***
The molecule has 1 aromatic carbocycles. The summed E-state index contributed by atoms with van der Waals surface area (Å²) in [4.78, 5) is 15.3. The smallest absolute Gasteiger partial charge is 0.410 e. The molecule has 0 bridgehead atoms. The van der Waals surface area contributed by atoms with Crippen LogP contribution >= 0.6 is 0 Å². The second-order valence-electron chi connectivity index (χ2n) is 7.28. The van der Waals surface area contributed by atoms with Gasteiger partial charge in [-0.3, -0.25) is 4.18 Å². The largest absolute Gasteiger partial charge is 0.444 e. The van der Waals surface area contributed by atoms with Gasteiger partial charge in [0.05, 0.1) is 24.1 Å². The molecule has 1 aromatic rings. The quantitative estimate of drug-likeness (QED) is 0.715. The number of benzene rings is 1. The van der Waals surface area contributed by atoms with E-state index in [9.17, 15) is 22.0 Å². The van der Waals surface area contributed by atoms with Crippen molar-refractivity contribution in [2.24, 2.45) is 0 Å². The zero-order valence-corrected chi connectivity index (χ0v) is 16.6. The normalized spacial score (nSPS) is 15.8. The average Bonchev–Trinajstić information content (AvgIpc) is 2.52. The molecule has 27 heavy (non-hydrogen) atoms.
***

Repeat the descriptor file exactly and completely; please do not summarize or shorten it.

The molecule has 1 aromatic carbocycles. The summed E-state index contributed by atoms with van der Waals surface area (Å²) in [4.78, 5) is 15.3. The smallest absolute Gasteiger partial charge is 0.410 e. The molecule has 0 bridgehead atoms. The van der Waals surface area contributed by atoms with Crippen LogP contribution >= 0.6 is 0 Å². The second-order valence-electron chi connectivity index (χ2n) is 7.28. The van der Waals surface area contributed by atoms with Gasteiger partial charge in [-0.3, -0.25) is 4.18 Å². The largest absolute Gasteiger partial charge is 0.444 e. The van der Waals surface area contributed by atoms with Gasteiger partial charge in [0.05, 0.1) is 24.1 Å². The molecule has 1 aromatic rings. The quantitative estimate of drug-likeness (QED) is 0.715. The number of benzene rings is 1. The van der Waals surface area contributed by atoms with E-state index in [9.17, 15) is 22.0 Å². The van der Waals surface area contributed by atoms with Crippen molar-refractivity contribution in [2.24, 2.45) is 0 Å². The zero-order valence-corrected chi connectivity index (χ0v) is 16.6. The normalized spacial score (nSPS) is 15.8. The average Bonchev–Trinajstić information content (AvgIpc) is 2.52. The molecule has 27 heavy (non-hydrogen) atoms.